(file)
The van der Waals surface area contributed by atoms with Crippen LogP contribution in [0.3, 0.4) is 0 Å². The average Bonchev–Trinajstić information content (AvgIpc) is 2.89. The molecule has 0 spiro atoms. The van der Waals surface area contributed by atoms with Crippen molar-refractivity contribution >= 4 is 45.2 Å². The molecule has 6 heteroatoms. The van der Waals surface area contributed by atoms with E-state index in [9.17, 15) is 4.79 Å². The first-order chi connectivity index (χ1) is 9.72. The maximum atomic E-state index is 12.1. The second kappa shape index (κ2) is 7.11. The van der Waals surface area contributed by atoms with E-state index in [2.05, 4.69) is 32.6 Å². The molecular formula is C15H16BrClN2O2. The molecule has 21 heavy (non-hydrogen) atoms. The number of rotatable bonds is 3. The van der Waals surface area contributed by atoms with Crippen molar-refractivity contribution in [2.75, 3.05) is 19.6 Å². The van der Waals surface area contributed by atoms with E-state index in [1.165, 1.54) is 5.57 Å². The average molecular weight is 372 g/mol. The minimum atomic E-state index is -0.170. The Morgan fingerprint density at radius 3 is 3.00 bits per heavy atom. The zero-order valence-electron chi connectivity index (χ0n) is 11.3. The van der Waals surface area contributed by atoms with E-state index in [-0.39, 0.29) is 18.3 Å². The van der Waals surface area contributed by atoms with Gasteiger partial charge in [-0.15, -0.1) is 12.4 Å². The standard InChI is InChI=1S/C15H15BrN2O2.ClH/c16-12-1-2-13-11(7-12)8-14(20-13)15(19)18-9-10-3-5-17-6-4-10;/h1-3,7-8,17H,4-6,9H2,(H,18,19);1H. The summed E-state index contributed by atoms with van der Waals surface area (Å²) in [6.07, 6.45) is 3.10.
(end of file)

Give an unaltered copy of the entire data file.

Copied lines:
The van der Waals surface area contributed by atoms with Crippen LogP contribution in [0.3, 0.4) is 0 Å². The average Bonchev–Trinajstić information content (AvgIpc) is 2.89. The molecule has 0 spiro atoms. The van der Waals surface area contributed by atoms with Crippen molar-refractivity contribution >= 4 is 45.2 Å². The molecule has 6 heteroatoms. The van der Waals surface area contributed by atoms with E-state index in [9.17, 15) is 4.79 Å². The first-order chi connectivity index (χ1) is 9.72. The maximum atomic E-state index is 12.1. The second kappa shape index (κ2) is 7.11. The van der Waals surface area contributed by atoms with E-state index in [2.05, 4.69) is 32.6 Å². The molecular formula is C15H16BrClN2O2. The molecule has 21 heavy (non-hydrogen) atoms. The number of rotatable bonds is 3. The van der Waals surface area contributed by atoms with Crippen molar-refractivity contribution in [2.75, 3.05) is 19.6 Å². The van der Waals surface area contributed by atoms with E-state index in [1.165, 1.54) is 5.57 Å². The average molecular weight is 372 g/mol. The minimum atomic E-state index is -0.170. The Morgan fingerprint density at radius 3 is 3.00 bits per heavy atom. The zero-order valence-electron chi connectivity index (χ0n) is 11.3. The van der Waals surface area contributed by atoms with E-state index in [-0.39, 0.29) is 18.3 Å². The van der Waals surface area contributed by atoms with Gasteiger partial charge in [-0.15, -0.1) is 12.4 Å². The standard InChI is InChI=1S/C15H15BrN2O2.ClH/c16-12-1-2-13-11(7-12)8-14(20-13)15(19)18-9-10-3-5-17-6-4-10;/h1-3,7-8,17H,4-6,9H2,(H,18,19);1H. The summed E-state index contributed by atoms with van der Waals surface area (Å²) in [6.07, 6.45) is 3.10.